4. Our New Testament Best*– A mid-tempo rocker about the mercy of God, this track pictures God and the Holy Spirit “dressing up” in their New Testament best and appearing as Jesus — the one who puts most of the love and mercy into the Christian understanding of God. I could’ve gone to war, become a God of Wrath. My fingers snap (Flash!) and baby, you’d be nothing but ash. But I thought better of it. My love had mercy mercy mercy on you. Better of it.

5. Love, Grace, and Mercy — On one of the most catchy tunes on this record (there are quite a few), Taylor unleashes his fantastic falsetto and celebrates the love, grace, and mercy of God, without neglecting the intense suffering which often leads us to it. Now I don’t wanna suffer, But that’s in fact the nature of the beast, If you want to get to higher ground, You got to get there on your knees. Love Grace & Mercy, They shake me to the core, Lift me higher than a kite then, Leave me crawling on the floor.  

6. Now That I’ve Died* — Taylor envisions what kind of person he might be on the “other side,” having lost his faults and flaws, in this piece apparently written as kind of a posthumous love-letter to Taylor’s wife, Debbie. “Let me say baby, (all this missing you aside), I’ve never been more alive, Now that I’ve died!” This track and the Taylor/Jerry Chamberlain collaboration song Waking Up Under Water (sung by Jerry) are the hardest rockers on the album.

7. We’ll All Know Soon Enough — A heavy and intense reflection on uncertainty, faith, doubt, and God’s seeming absence at times. There may be no heaven, no, no, no. There may be no hell, no. There may be no place to go, but We’ll all know soon enough. Try not to feel something urgent when you hear this.

8. Waking Up Under Water — Co-written and sang by guitarist and co-founding DA member (with Taylor) Jerry Chamberlain, this one rocks hard. It shows how we so often dream beautiful things and then wake to find we’re not in a world where those things often happen. I close my eyes and she’s there for me, Our lucky number wins the lottery, I finish my book, turn in my masterpiece, Will wonders never cease?, oh no. A cruel sea is leaking in, This fragile boat I’m sinking in, I need to dream again.

9. The Uses of Adversity — Back to catchy, mid-tempo jangles on this one, also about faith, doubt, and the seeming absence of God. In the days of the nail and nights of the lash, In the season of the quake and the lightning flash, You become a slight impression on a threadbare shroud, While you hide yourself away somewhere behind a thundercloud, And I won’t pray for certainty or faith that’s always free from doubt. This is one song of a few on this album (the verses of Love, Grace, and Mercy being a notable example) where Taylor plays with mashing syllables together quickly, and I like the rhythmic effect it creates.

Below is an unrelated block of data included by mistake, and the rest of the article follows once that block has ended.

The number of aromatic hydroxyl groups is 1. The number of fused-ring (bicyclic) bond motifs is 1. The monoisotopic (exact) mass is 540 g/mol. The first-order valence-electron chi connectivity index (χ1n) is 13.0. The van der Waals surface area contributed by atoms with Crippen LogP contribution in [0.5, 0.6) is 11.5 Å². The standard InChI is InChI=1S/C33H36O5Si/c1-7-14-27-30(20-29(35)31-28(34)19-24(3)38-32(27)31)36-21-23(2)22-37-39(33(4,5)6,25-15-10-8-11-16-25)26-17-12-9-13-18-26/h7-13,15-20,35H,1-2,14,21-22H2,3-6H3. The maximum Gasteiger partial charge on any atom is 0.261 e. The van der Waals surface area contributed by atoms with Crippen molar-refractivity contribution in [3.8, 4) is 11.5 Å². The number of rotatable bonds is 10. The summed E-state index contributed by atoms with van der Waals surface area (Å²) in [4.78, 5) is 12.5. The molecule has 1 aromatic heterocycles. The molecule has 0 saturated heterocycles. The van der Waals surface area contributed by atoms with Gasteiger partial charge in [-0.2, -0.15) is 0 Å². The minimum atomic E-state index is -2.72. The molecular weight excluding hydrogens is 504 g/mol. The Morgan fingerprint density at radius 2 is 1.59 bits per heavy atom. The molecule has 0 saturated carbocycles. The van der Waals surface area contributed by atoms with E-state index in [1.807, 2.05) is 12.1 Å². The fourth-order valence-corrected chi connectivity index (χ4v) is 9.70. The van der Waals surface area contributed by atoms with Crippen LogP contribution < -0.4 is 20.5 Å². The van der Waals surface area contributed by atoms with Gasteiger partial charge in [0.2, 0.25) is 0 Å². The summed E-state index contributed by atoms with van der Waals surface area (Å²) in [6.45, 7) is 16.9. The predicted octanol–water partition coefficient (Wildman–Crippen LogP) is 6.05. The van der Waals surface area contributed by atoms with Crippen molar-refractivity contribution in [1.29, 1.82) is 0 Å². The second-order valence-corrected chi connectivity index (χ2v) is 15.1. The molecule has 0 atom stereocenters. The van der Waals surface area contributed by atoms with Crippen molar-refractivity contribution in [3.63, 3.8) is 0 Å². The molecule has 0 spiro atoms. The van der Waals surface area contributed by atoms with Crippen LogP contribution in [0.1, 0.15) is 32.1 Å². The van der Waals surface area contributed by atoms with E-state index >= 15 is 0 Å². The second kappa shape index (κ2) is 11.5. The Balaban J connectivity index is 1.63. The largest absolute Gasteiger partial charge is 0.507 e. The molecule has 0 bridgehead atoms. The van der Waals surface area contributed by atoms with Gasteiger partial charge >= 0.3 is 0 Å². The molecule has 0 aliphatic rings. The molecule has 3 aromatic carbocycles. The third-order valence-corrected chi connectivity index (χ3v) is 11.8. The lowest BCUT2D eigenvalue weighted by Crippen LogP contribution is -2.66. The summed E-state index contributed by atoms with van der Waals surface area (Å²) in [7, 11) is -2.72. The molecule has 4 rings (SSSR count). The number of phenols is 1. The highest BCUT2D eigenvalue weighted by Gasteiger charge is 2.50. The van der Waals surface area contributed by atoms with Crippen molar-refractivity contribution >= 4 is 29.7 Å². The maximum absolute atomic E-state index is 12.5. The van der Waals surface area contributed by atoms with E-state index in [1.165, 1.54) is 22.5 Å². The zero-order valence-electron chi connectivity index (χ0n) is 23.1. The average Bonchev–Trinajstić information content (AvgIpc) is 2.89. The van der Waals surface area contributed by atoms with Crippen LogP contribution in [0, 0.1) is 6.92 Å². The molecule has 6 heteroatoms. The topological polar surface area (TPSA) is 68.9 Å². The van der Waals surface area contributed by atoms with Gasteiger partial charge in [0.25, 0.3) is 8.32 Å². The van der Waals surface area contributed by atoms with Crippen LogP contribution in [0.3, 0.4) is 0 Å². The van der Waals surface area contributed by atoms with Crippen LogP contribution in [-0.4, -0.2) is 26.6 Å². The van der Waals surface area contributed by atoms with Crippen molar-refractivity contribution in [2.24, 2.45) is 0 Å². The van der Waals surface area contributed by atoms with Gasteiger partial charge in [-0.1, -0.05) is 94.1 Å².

10. The Ruthless Hum of Dread — Until recently I had assumed the ruthless hum of dread is the constant specter of death, but looking closer at the lyric, I think Taylor is talking about the relentless fear, confusion, and exhaustion of life, how behind every good and beautiful thing there is always heartbreak and fear that we can never quite escape. In a pauper’s field of dreams, I’m walking in between open-mouthed graves, Anxious to be fed, And all my buried intentions are groaning for transition, In the raising of the dead, A skip, a flutter, a stop-and-start, A heart-ruined rhythm driven by the bass drum thump of meds, All the years, every mile, Another upturn on the dial, In my head, here it comes, Ruthless hum of dread.

11. The Sun Shines on Everyone — The album ends with this anthem about grace. I don’t know if DA has plans to tour to support this album, but if they do, this will be an excellent concert closer, much like Taylor has often used Joel at DA and Lost Dogs shows in the past. Referring, presumably, to one’s enemies, Taylor sings, as the song swells to a grand finale, “Baby don’t isolate them, no. Baby, don’t castigate them, no. Baby, don’t eradicate them, no. The angels will separate them, so In the meantime let it go.

The days and weeks after receiving a new DA record are some of the best times of my life, and as I get older it gets better. This morning I was listening to the record in my bedroom when my 17 year-old daughter knocked and said, “Is that the new DA album you’re listening to dad?” I never fathomed when I first heard DA as a kid that that was even a possibility. It is not simply DA’s music that has enriched my life, it is their longevity, continuing to be the soundtrack of my life decade after decade. Here Taylor and Co. have released an album that is a triumph on every level — production, lyrics, musicianship, depth, artistry, and even catchy, singable hooks that are hard to get out of my head. Which is perfectly fine with me.

Taylor has been the main creative force behind DA for many years, but I want to give due credit to the rest of the band. Being involved in the Kickstarter project has given me a chance to hear a few songs at a very early, pre-demo stage, when Taylor was still working them out. To hear them completely fleshed out on the album is stunning, and a credit to the creativity, collaboration, and musicianship of the band. Taylor said in an interview around 1986 that on Fearful Symmetry he felt he was able to just sit back and let the band gel and let everyone make their own contribution. Clearly DA is a better band as each player is trusted to do their thing.